However, that magical combination of Asha and OP is now an integral part of Bollywood’s folklore and one doubts whether a musical partnership like this could ever emerge again. OP exploited Asha’s versatile qualities and range of her voice to the hilt. Their romantic relationship which probably started in 1958, provided the added spark to the songs. Asha was number one for OP. For all others (including RD Burman whom she married later) she was always the second choice after Lata Mangeshkar. Interestingly, OP had decided very early that he had to become successful without ever using Lata’s voice and remains the only composer in Bollywood’s history to do so!
 People felt that OP’s songs had a unique freshness, a rare robust beat, a flowing breezy style, blending Punjabi folk music with a rare Western-style orchestration, never heard before or since. His variety of rhythm patterns baffles the film industry, even today. OP had become the most sought-after composer and recording studios were booked up for months. He moved around in a Chevrolet, while many prominent producers and actors were running around in taxis and taangas. OP usually would get signed up even before the leading stars and his name appeared on the billboards of films over and above the cast. This had never happened before and has never happened since OP left the stage.
 Chain se hamko kabhi, clearly an OP classic, was historically also the Asha-OP swan song. They eventually split in August 1972, never to stand under the same roof again. Ironically, the song bagged the Filmfare Award for the best female singer for Asha. Although he composed for many years more (almost 150 songs) and tried no less than 18 other female singers, the magic of the past was just not there. OP the man may have died on January 28, 2007 but OP the composer had clearly phased out much earlier.
OP’s life was certainly a roller-coaster going from the heights of fame to the depths of anonymity and then finally finding family love. The Nakhwa family and myself continue to remain in close touch, just as we were when OP was alive. Our many collective efforts include the receiving of royalties from SaReGaMa and the formation of the OP Nayyar Memorial Trust in Mumbai.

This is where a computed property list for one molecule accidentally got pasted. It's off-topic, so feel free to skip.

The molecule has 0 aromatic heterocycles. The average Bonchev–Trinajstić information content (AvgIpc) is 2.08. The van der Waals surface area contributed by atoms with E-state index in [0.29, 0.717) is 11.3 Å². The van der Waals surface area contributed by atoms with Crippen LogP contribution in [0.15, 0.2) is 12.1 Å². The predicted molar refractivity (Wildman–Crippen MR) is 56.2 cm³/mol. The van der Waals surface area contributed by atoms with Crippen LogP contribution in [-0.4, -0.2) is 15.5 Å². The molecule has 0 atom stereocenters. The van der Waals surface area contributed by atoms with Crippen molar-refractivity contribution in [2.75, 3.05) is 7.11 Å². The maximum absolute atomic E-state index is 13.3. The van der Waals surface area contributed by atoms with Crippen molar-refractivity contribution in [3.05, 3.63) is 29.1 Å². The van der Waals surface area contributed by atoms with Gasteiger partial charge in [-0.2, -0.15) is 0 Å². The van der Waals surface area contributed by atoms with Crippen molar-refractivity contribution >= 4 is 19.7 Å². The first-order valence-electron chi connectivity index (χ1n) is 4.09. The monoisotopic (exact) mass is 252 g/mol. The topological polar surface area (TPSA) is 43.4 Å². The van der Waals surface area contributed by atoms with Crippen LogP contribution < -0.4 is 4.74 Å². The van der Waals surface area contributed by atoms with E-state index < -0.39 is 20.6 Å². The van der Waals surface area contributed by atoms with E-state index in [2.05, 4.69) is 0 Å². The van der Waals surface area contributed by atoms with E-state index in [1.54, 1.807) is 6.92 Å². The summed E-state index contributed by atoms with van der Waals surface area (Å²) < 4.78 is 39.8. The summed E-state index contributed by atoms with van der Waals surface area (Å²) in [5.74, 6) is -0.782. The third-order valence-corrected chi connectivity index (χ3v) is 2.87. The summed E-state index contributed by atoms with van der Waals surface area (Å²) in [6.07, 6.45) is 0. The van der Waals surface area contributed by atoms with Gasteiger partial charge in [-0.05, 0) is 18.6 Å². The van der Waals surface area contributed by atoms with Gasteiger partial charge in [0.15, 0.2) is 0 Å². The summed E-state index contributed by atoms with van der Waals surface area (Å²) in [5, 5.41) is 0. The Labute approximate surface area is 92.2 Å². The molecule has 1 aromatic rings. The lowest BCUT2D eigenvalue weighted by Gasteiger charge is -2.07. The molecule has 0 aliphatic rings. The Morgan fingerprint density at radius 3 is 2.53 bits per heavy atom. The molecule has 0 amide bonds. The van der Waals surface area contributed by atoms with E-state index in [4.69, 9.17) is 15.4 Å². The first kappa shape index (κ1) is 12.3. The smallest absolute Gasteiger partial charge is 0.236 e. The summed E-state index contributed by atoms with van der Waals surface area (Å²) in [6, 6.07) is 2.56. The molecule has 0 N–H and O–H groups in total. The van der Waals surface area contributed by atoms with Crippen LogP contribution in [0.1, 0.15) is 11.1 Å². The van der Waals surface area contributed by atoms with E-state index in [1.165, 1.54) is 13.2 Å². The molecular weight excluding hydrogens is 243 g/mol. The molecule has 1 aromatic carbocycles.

OP Nayyar will be most remembered for being a trailblazer in the field of Indian film music. What better way to end with a quote from the man himself. In his prime days, a media person once asked him how he ranked himself amongst the company of great contemporaries. He said, ‘I think I am the second best in the industry. The rest can fight for the first place.’  An interesting perspective from a musical genius, who did not follow any rules, except his own. For us OPiums, who adore the man and the musical legacy which he has left behind, he will still be the best.
 (Siraj Khan is a world citizen who lives a life without boundaries. He is a connoisseur of South Asian film music and has been the creative director of some of the most engaging and entertaining musical concerts in New England, using music, poetry and the performing arts effectively for outreach and connecting people of all ages, faiths and nationalities. While the OP Nayyar concerts presented in Boston and elsewhere have been his signature events, he has managed and directed several other concerts like Adnan Sami Live in 2013 and, more recently, directed the widely acclaimed Gul-o-Gulzar, a musical drama to celebrate and showcase Gulzar’s 50 years in Bollywood. Siraj is a finance and audit professional, working in the global non-profit space. He also serves on the Board of several non-profits in the US and overseas, including OP Nayyar Memorial Trust (India), Pathfinders (Pakistan), The Fourth World and writes for Aman ki Asha on music and cricket. He is passionate about propagating knowledge awareness and education and is currently also involved in a project of Educational TV channel in Canada.)




Editor: Akhtar M. Faruqui